Things Mahmoud Ahmadinejad did not do: 1) deny the Holocaust; 2) say that Israel should be wiped off the map; 3) develop a nuclear weapons program
With the Iranian election results disputed (a dispute that the incumbent will likely win), I think it’s important to revisit the American conventional wisdom about the Iran and its president. Suspicious sources and a lazy media echo-chamber have instilled many misconceptions into the American public’s mind about Iran. This is worrisome because such misconceptions leave the American public vulnerable for the type of hawkish manipulations that led us into the Iraq war, and so for that reason US attitudes towards Iran need reexamining.
Nuclear Weapons Program
Top among the controversies surrounding Iran is the issue of their nuclear development. One goal of Iran’s energy policy is to use nuclear energy for domestic energy needs so that more of Iran’s oil supplies can be diverted for foreign sale.
In developing their domestic nuclear energy program Iran has often skirted certain IAEA regulations, with the ostensible reason being that strict adherence to the rules has allowed the US to sabotage nuclear development contracts forged between Iran and other countries. This evasion of IAEA directives has been the primary basis on which Iran has been accused of having a nuclear weapons program.
However, in 2007, part of a United States National Intelligence Estimate was leaked that concluded that Iran had not worked on a nuclear weapons program since 1993. Ironically, Iran’s first nuclear weapons programs was facilitated by America in the 1950s.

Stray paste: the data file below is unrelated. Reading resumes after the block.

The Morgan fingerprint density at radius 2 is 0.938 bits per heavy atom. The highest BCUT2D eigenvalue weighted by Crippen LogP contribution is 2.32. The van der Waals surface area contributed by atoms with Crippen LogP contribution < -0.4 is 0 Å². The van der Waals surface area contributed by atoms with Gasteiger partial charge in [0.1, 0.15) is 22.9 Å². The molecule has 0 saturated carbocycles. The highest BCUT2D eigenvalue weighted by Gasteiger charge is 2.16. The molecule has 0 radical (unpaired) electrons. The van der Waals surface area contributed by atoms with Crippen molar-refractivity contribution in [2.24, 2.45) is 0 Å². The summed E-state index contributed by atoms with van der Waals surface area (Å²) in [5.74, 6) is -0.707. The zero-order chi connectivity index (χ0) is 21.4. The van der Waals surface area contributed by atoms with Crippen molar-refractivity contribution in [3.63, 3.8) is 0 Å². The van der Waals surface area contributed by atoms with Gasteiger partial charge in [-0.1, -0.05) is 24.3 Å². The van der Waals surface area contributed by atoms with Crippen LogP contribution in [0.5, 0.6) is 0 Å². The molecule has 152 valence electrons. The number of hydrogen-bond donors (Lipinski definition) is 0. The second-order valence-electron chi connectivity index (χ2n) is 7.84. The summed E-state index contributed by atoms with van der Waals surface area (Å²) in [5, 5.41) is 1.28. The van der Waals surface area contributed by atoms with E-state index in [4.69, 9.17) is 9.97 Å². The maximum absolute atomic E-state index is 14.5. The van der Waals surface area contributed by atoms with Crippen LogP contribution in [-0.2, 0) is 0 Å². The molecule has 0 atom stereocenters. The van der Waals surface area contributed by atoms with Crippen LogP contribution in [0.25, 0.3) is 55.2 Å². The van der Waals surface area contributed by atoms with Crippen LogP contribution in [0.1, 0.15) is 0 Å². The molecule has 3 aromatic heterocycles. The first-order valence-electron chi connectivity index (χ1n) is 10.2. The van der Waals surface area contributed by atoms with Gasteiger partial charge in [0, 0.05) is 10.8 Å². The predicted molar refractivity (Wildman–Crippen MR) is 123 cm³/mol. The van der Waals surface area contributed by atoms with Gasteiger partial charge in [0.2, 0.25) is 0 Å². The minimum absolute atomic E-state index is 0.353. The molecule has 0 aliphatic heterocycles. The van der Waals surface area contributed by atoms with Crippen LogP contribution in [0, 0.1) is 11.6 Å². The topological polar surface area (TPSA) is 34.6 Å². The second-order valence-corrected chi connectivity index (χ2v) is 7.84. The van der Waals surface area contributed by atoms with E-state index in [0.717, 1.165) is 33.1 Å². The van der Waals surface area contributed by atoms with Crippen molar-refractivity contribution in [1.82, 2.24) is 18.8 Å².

“Vanish from the page of time” vs. “wiped from the map”
Since he was elected in 2005, Mahmoud Ahmadinejad has received much criticism on his comments regarding Israel. The most famous of these was given in a speech called “A World Without Zionism” in which he quoted a line from Ayatollah Khomeini.
An improper English translation painted him as calling for Israel to be “wiped from the map.” When word got out there was an international uproar. As it happens, in Persian there is no such idiom. More accurate translations read “The Imam said that this regime occupying Jerusalem must [vanish from] the page of time.”
The focus of the speech was a hopeful vision of a world free from Western oppression of Muslims, and, in context, it is clear that this is not policy—much less a military threat. In fact, Iran has never made a military threat against Israel. Israel has against Iran, though—many, many times.
Ahmadinejad has also met sharp international criticism over his comments on the Holocaust. The widespread and misleading allegation is that he denies that the Holocaust ever occurred.
It is undoubtedly true that Ahmadinejad has raised some uncomfortable questions about the Holocaust. Indeed, in December 2006, he even convened a conference to explore historical evidence for the Holocaust, and he also occasionally referred to people making “a myth” of the Holocaust.
However, as Iran Specialist Professor Shiraz Dossa states, while Ahmadinejad’s “rhetoric has been excessive and provocative,” he“has not denied the Holocaust or proposed Israel’s liquidation. What Ahmadinejad has questioned is the mythologizing, the sacralization, of the Holocaust.”
Ahmadinejad’s inflammatory statements are all in the context of the Palestinian struggle. The questions are put in terms of skepticism towards the Holocaust’s use in justifying Zionist colonialism in Palestine. The intellectual exploration, undoubtedly born of a deep, sometimes justified, mistrust for the West, has never crossed the line into outright denial of the Holocaust.
When such statements have been conflated with anti-Semitism, Ahmadinejad has repeatedly clarified his position with statements like “creating an objection against the Zionists doesn’t mean that there are objections against the Jewish.”
Undoubtedly, the recent election dispute in Iran leaves one questioning the democratic scruples of the country’s leadership. Ahmadinejad’s Iran is far from the idyllic liberal democracy. But, however great the fervor for Ahmadinejad’s opponent, one need be careful not to lose sight of how unfairly Western caricatures of Iran have influenced attitudes toward the incumbent worldwide—a habit long in the making and likely slow to change.